On one hand, Carter showed plenty of that athleticism in finishing third on the team with 114 tackles. But he routinely struggled in pass coverage, with notable gaffes against San Diego, New Orleans and Chicago.

The 2014 season will be the final year of the linebacker's rookie deal, but Jerry said Carter still has a future in Dallas as he continues to mature. 

"He'd be the first to say he had some things he'd like to take back, but overall he's got a future here," Jones said. "He's going to become more of a pro, more understanding of the kind of commitment and detailed preparation it takes, and he'll be a lot better for it. Because he's got the other stuff that nobody can coach – speed and physical assets."

-David Helman

Safe Decisions

The possible need for a safety in this spring's draft has already become a topic of discussion of the Cowboys' early offseason. Barry Church submitted a season that earned Pro Bowl consideration in his first season as a starter, but the duo of rookies J.J. Wilcox and Jeff Heath struggled when thrown into the fire.

The Cowboys have been tied to the likes of Alabama safety HaHa Clinton-Dix in the early going of the draft, but Jones didn't seem to share the opinion that the position was a top concern.

"We'll see how that goes … We're in better shape last year, or the last two years, at safety," he said.

Of course, Church is the logical starter at one of the two spots. But there will undoubtedly be some competition between Wilcox and Heath in their second seasons. Jones was also sure to mention 2012 draft pick Matt Johnson, who has impressed the coaching staff despite spending his first two seasons on injured reserve. [embedded_ad]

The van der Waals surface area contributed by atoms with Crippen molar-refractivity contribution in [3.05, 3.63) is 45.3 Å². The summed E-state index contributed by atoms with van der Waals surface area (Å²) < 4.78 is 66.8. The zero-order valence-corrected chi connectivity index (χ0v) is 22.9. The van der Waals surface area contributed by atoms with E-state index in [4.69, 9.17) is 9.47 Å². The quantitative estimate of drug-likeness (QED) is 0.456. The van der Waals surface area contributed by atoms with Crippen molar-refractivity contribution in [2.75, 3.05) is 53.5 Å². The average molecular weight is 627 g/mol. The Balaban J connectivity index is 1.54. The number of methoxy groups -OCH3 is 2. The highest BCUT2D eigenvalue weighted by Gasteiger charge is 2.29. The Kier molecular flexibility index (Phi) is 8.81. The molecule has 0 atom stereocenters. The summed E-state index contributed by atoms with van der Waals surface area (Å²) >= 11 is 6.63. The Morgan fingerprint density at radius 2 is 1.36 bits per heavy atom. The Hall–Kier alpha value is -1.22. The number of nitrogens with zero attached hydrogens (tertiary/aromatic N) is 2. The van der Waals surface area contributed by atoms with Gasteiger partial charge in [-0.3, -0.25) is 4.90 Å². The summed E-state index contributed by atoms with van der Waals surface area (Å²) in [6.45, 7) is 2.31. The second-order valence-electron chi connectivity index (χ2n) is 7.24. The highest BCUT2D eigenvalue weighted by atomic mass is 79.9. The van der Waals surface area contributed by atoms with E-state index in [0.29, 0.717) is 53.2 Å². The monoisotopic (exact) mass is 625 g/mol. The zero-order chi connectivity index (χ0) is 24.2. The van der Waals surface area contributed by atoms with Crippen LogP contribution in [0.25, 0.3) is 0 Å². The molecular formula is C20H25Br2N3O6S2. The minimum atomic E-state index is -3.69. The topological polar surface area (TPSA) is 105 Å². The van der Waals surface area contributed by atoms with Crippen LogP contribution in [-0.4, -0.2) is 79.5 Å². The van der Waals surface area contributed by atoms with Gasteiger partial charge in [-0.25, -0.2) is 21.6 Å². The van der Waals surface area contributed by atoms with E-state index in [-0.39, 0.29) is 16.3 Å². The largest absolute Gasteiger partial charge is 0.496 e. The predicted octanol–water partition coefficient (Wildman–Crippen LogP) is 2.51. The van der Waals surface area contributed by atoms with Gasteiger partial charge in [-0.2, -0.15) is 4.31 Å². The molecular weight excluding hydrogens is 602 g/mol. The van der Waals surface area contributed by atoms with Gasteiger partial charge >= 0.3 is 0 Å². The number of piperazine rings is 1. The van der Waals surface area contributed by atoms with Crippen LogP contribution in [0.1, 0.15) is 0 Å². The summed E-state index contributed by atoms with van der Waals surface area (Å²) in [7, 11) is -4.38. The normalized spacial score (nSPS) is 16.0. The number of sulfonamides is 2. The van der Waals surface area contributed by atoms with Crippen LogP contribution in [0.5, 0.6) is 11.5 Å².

"We're pretty pleased, obviously, with the way Church has developed, and we think with Heath and Wilcox – certainly with Johnson we haven't seen it yet and we don't know that we will see it – but we did see some pretty instinctive things early on," he said.

-David Helman

More Notes: 

  • Jones said the staff is close to being set and "may be set." He didn't go into detail about whether or not Bill Callahan would still be the play-caller, but he said he liked what Callahan did last year.

"As far as the nuances of what we do with the staff and what have you, we will not be discussing at all right now, but I feel like with the staff we've got we could play Philadelphia," Jones said.

  • Special teams coordinator Rich Bisaccia received multiple head coaching interviews this offseason, which Jones said is a compliment to the job Bisaccia did last season. The owner said the Cowboys aggressively pursued Bisaccia and the move paid off.
  • Jones wouldn't speculate on whether or not Jason Hatcher would be too expensive to keep. The Cowboys chose not to select a defensive lineman in the 2013 draft, which turned out to be a costly decision after Anthony Spencer, Tyrone Crawford and Jay Ratliff, among others, weren't available all year.

"You can feel good about where you are as a team at a position and very quickly get in a pretty compromised spot relative to injury," Jones said. "Injury does that, but injury's there for everybody and impacted everybody this year. Most clubs that I saw did a good job of handling injury and compensating for it. I thought we did a good job. But it was, relative to what we have to have in this scheme, in this first-year scheme, we really needed a lot of pressure from that front seven and front four, and we were compromised."